My issues with DJ Hero come from the sheer precision it requires even on medium, when it isn’t even going that fast. You must time the scratches perfectly, pressing down and letting off the button at just the right time. The crossfader also gave me problems because the track shifts are so abrupt, and the slider is pretty loose. It’s too easy to shift back to the middle and accidentally push it to the other side; it doesn’t “grab” hard enough in the middle to prevent you from slipping over. These two complications kept killing my score multiplier and making it difficult to get anything more than a 3-star rating when playing above medium difficulty. Like in Guitar Hero 5 each new gig, character, and secret item is unlocked with the stars you earn, so needless to say I wasn’t unlocking much.
DJ Hero isn’t as brutal a teacher as Guitar Hero or Rock Band though. As you work your way through the ladder of gigs you’ll never fail out of a song, no matter how many songs are in the gig or how badly you perform on each one. The music just keeps going, even as you stumble through the incredibly complicated mixes on hard and expert. Sure, you might not even get a 2-star on most of them but it lets you practice without kicking you out of the gig after a streak of missed notes.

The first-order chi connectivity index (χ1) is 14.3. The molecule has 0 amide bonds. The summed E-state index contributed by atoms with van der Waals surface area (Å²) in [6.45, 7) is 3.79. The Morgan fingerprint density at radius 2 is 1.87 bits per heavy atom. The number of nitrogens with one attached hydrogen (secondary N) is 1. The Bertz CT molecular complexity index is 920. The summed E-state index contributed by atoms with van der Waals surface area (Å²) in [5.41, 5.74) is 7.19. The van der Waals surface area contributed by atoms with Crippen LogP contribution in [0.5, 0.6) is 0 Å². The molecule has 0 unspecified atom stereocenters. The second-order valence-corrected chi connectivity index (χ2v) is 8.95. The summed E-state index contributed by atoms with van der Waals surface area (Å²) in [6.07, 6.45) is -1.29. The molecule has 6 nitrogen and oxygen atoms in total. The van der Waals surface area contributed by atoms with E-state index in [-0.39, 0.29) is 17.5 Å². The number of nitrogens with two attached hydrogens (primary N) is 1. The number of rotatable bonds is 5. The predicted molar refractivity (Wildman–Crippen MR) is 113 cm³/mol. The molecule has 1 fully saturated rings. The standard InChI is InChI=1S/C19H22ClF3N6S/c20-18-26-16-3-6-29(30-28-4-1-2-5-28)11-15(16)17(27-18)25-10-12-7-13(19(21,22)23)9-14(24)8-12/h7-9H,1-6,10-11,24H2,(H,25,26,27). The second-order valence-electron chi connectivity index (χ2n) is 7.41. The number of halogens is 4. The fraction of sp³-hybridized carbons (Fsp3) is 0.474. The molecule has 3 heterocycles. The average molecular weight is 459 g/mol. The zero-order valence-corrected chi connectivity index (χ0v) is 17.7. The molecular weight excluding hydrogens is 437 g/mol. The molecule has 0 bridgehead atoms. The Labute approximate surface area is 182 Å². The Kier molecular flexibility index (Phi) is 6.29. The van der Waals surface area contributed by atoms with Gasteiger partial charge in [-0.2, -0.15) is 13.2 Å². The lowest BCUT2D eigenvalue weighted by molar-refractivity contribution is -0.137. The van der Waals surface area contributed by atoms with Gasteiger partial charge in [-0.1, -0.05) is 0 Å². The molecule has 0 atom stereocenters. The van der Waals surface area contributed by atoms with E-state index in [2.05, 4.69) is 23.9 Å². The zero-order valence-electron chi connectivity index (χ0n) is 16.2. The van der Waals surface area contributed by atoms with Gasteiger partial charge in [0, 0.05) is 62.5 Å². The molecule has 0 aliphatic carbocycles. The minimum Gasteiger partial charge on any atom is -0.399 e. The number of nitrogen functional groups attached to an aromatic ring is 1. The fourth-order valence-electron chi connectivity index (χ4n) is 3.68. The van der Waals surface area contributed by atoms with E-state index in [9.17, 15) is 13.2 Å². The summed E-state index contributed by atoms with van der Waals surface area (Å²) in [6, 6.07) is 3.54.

As with any of Activision’s music games, DJ Hero includes a multiplayer mode. If you own two turntable controllers you and a friend can go head-to-head on the same mix. It’s kind of simple but it’s a tried and true setup and a callback to face-off mode in the old Guitar Hero games. Alternatively, one person can scratch out on a turntable while another plays guitar accompaniment on any compatible guitar controller, using the exact same gameplay from the Guitar Hero series. I thought this was a pretty cool feature to include, but only some of the songs have a guitar part so your options in this mode are somewhat limited.